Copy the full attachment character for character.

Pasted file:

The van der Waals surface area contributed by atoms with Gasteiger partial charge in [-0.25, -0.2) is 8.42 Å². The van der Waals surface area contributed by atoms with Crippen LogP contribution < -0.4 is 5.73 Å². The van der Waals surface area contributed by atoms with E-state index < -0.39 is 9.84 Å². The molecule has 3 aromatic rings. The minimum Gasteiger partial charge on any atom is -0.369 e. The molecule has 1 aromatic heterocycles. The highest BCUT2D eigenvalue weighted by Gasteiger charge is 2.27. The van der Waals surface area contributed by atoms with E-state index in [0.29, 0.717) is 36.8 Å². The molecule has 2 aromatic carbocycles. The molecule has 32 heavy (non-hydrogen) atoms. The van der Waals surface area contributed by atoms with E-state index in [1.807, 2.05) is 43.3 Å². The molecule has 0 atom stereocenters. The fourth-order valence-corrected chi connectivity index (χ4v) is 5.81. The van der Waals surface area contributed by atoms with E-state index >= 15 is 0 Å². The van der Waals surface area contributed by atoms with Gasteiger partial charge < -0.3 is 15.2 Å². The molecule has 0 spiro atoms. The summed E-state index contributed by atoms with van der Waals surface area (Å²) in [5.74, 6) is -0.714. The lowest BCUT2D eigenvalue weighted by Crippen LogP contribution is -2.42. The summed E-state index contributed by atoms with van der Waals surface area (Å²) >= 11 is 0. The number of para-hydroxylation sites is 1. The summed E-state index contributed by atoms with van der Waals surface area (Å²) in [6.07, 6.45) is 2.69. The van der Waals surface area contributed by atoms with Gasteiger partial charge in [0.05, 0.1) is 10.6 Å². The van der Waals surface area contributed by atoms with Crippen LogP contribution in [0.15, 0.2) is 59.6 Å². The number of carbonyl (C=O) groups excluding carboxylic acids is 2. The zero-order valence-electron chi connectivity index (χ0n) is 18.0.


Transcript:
The van der Waals surface area contributed by atoms with Gasteiger partial charge in [-0.25, -0.2) is 8.42 Å². The van der Waals surface area contributed by atoms with Crippen LogP contribution < -0.4 is 5.73 Å². The van der Waals surface area contributed by atoms with E-state index < -0.39 is 9.84 Å². The molecule has 3 aromatic rings. The minimum Gasteiger partial charge on any atom is -0.369 e. The molecule has 1 aromatic heterocycles. The highest BCUT2D eigenvalue weighted by Gasteiger charge is 2.27. The van der Waals surface area contributed by atoms with E-state index in [0.29, 0.717) is 36.8 Å². The molecule has 2 aromatic carbocycles. The molecule has 32 heavy (non-hydrogen) atoms. The van der Waals surface area contributed by atoms with E-state index in [1.807, 2.05) is 43.3 Å². The molecule has 0 atom stereocenters. The fourth-order valence-corrected chi connectivity index (χ4v) is 5.81. The van der Waals surface area contributed by atoms with E-state index >= 15 is 0 Å². The van der Waals surface area contributed by atoms with Gasteiger partial charge < -0.3 is 15.2 Å². The molecule has 0 spiro atoms. The summed E-state index contributed by atoms with van der Waals surface area (Å²) in [5.74, 6) is -0.714. The lowest BCUT2D eigenvalue weighted by Crippen LogP contribution is -2.42. The summed E-state index contributed by atoms with van der Waals surface area (Å²) >= 11 is 0. The number of para-hydroxylation sites is 1. The summed E-state index contributed by atoms with van der Waals surface area (Å²) in [6.07, 6.45) is 2.69. The van der Waals surface area contributed by atoms with Gasteiger partial charge in [0.05, 0.1) is 10.6 Å². The van der Waals surface area contributed by atoms with Crippen LogP contribution in [0.15, 0.2) is 59.6 Å². The number of carbonyl (C=O) groups excluding carboxylic acids is 2. The zero-order valence-electron chi connectivity index (χ0n) is 18.0.